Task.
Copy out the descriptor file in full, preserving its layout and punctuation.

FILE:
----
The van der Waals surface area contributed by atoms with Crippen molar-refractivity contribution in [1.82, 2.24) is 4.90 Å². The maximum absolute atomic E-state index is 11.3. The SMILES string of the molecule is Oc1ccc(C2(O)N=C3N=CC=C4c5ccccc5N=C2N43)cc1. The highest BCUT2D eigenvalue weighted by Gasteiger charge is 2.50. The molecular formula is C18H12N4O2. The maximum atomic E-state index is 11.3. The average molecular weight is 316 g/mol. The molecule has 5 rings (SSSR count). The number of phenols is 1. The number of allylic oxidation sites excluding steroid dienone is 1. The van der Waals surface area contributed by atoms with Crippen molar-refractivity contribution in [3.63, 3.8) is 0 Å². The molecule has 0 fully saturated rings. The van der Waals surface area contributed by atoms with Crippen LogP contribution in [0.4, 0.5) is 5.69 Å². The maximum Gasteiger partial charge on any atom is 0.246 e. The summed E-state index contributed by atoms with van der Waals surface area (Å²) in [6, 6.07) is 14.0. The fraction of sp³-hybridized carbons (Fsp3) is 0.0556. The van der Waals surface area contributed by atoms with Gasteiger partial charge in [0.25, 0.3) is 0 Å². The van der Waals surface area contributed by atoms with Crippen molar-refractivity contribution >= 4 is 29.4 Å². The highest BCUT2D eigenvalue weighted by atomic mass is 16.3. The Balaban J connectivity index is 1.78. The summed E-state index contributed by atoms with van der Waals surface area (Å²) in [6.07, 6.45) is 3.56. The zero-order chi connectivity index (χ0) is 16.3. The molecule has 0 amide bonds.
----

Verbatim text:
The van der Waals surface area contributed by atoms with Crippen molar-refractivity contribution in [1.82, 2.24) is 4.90 Å². The maximum absolute atomic E-state index is 11.3. The SMILES string of the molecule is Oc1ccc(C2(O)N=C3N=CC=C4c5ccccc5N=C2N43)cc1. The highest BCUT2D eigenvalue weighted by Gasteiger charge is 2.50. The molecular formula is C18H12N4O2. The maximum atomic E-state index is 11.3. The average molecular weight is 316 g/mol. The molecule has 5 rings (SSSR count). The number of phenols is 1. The number of allylic oxidation sites excluding steroid dienone is 1. The van der Waals surface area contributed by atoms with Crippen molar-refractivity contribution in [3.63, 3.8) is 0 Å². The molecule has 0 fully saturated rings. The van der Waals surface area contributed by atoms with Crippen LogP contribution in [0.4, 0.5) is 5.69 Å². The maximum Gasteiger partial charge on any atom is 0.246 e. The summed E-state index contributed by atoms with van der Waals surface area (Å²) in [6, 6.07) is 14.0. The fraction of sp³-hybridized carbons (Fsp3) is 0.0556. The van der Waals surface area contributed by atoms with Gasteiger partial charge in [0.25, 0.3) is 0 Å². The van der Waals surface area contributed by atoms with Crippen molar-refractivity contribution >= 4 is 29.4 Å². The highest BCUT2D eigenvalue weighted by atomic mass is 16.3. The Balaban J connectivity index is 1.78. The summed E-state index contributed by atoms with van der Waals surface area (Å²) in [6.07, 6.45) is 3.56. The zero-order chi connectivity index (χ0) is 16.3. The molecule has 0 amide bonds.